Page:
This encyclopedia, reflecting one of the fastest growing fields in evolutionary psychology, is a comprehensive examination of the key areas in animal cognition. It will serve as a complementary resource to the handbooks and journals that have emerged in the last decade on this topic, and will be a useful resource for student and researcher alike. With comprehensive coverage of this field, key concepts will be explored. These include social cognition, prey and predator detection, habitat selection, mating and parenting, learning and perception. Attention is also given to animal-human co-evolution and interaction, as well as metacognition and consciousness. Entries are tailored to the importance of the individual topic and the amount of empirical evidence that is available. All entries are under the purview of acknowledged experts in the field.
Volume 1: Social Cognition and Behavior.- Volume 2: Communication.- Volume 3: Prey and Predator Detection.- Volume 4: Habitat Selection and Defense.- Volume 5: Navigation and Migration.- Volume 6: Mating and Parenting.- Volume 7: Learning, Perception, and Categorization.- Volume 8: Captivity and Animal Welfare.- Volume 9: Animal-Human Co-Evolution and Interaction.- Volume 10: Metacognition and Consciousness.
Jennifer Vonk received her Ph.D. in Comparative Psychology from York University in 2002, her M.A. in psychology from Wilfrid Laurier University in 1998 and her B.A. in psychology from McMaster University in 1994. She completed a post-doc at the University of Louisiana in 2005 and is now an Associate Professor in Psychology at Oakland University, where she directs the Laboratory of Cognitive Origins (www.jennifervonk.com). Vonk has published more than fifty peer-reviewed articles and edited chapters and co-edited a volume on Comparative Evolutionary Psychology. Her work has been cited almost 1500 times. She currently serves on several editorial boards for journals in the field of Animal Behavior and Cognition. Her work focuses broadly on the question of similarities and differences in the cognitive systems of various distantly-related animals, such as non-human primates, carnivores, and chiropterans.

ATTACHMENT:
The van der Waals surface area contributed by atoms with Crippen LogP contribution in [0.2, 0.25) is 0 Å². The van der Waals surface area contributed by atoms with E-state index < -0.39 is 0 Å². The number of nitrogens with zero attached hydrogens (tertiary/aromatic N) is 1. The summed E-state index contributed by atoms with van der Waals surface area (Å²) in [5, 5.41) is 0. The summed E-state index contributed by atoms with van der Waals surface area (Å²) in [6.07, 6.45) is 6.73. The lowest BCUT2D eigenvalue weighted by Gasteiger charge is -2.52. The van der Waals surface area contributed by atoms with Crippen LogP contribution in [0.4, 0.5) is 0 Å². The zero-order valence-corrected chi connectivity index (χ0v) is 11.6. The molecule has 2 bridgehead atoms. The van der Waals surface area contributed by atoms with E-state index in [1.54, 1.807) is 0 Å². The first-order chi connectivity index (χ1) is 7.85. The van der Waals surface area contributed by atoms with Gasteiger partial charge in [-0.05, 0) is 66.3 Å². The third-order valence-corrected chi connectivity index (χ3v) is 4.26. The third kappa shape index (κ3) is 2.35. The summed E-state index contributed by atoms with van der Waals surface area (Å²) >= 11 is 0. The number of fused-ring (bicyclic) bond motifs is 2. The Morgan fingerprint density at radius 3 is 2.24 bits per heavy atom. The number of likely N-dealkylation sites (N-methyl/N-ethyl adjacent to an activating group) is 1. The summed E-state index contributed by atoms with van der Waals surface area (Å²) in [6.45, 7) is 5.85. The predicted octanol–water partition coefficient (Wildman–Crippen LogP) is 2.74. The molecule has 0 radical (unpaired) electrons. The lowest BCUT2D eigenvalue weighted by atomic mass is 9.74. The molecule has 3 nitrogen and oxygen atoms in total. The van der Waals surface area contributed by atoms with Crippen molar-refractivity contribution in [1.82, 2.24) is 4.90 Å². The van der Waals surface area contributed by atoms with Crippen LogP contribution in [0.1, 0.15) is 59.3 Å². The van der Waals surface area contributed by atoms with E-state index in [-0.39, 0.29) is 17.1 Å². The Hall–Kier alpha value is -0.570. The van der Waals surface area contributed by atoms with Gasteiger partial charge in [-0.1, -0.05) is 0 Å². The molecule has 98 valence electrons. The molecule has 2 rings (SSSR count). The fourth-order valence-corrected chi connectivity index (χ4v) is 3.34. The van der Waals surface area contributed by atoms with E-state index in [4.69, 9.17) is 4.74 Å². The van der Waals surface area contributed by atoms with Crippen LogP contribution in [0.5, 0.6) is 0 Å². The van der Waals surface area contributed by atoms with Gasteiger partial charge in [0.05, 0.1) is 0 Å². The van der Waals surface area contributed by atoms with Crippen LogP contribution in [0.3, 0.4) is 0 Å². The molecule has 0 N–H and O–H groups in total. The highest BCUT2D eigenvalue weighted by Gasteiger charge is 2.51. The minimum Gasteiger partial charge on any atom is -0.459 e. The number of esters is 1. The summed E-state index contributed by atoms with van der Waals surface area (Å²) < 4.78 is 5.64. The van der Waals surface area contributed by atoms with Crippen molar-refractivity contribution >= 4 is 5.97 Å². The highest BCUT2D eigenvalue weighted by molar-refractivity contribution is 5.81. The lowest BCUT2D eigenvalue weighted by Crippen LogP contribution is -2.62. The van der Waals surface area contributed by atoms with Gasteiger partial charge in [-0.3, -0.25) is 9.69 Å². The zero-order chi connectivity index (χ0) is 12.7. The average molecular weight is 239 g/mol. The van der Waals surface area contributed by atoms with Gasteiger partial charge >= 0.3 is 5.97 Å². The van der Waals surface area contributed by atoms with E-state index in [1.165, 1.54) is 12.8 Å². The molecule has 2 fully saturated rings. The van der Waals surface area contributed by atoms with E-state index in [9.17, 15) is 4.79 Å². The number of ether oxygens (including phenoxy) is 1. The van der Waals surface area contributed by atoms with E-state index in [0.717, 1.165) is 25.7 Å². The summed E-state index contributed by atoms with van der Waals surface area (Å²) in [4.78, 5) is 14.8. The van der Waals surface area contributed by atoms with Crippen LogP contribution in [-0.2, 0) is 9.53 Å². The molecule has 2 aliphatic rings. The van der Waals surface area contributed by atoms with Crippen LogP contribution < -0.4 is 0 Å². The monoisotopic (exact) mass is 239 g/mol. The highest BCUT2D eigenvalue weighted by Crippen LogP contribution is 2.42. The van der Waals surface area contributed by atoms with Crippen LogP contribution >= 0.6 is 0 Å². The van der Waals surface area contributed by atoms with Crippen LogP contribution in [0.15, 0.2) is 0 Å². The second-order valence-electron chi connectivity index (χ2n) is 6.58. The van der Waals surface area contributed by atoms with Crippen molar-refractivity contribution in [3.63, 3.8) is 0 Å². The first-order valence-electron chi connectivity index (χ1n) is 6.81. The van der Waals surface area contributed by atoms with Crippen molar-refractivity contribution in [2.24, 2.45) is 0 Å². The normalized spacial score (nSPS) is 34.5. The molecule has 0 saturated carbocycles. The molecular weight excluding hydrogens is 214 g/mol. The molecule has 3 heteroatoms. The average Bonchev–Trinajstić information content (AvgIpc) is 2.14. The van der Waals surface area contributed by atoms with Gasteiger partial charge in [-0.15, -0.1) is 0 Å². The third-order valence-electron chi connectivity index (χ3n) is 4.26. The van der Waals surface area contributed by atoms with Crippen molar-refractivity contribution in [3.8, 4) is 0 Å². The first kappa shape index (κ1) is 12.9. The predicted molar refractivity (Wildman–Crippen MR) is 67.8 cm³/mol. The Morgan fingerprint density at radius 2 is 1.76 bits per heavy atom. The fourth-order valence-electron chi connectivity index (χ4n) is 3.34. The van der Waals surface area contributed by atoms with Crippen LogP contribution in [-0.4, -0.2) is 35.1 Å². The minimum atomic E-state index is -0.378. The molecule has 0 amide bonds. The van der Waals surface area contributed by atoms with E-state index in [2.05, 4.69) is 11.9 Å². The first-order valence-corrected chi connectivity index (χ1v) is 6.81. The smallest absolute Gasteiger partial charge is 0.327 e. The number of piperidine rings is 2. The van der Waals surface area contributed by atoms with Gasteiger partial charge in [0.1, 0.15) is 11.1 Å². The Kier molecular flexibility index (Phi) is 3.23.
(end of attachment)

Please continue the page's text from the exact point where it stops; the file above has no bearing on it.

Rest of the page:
Todd K. Shackelford received his Ph.D. in evolutionary psychology in 1997 from the University of Texas–Austin, his M.A. in psychology from the University of Michigan in 1995, and his B.A. in psychology from the University of New Mexico in 1993. He is Professor and Chair of the Department of Psychology at Oakland University (http://www.oakland.edu/psychology) in Rochester, Michigan, where he is Co-Director of the Evolutionary Psychology Lab (www.ToddKShackelford.com). He led the founding of new Ph.D. and M.S. programs (http://www.oakland.edu/psychology/grad/), which launched in 2012. Shackelford has published around 300 peer-reviewed articles and chapters and has edited 14 volumes, and his work has been cited nearly 10,000 times. Much of Shackelford’s research addresses sexual conflict between men and women, with a special focus on testing hypotheses derived from sperm competition theory. Since 2006, Shackelford has served as editor of Evolutionary Psychology.
Comprehensive resource in a key area of evolutionary psychology
Contributions and oversight by experts in the field
Updated periodically to remain current
Relevance to other areas of psychology are highlighted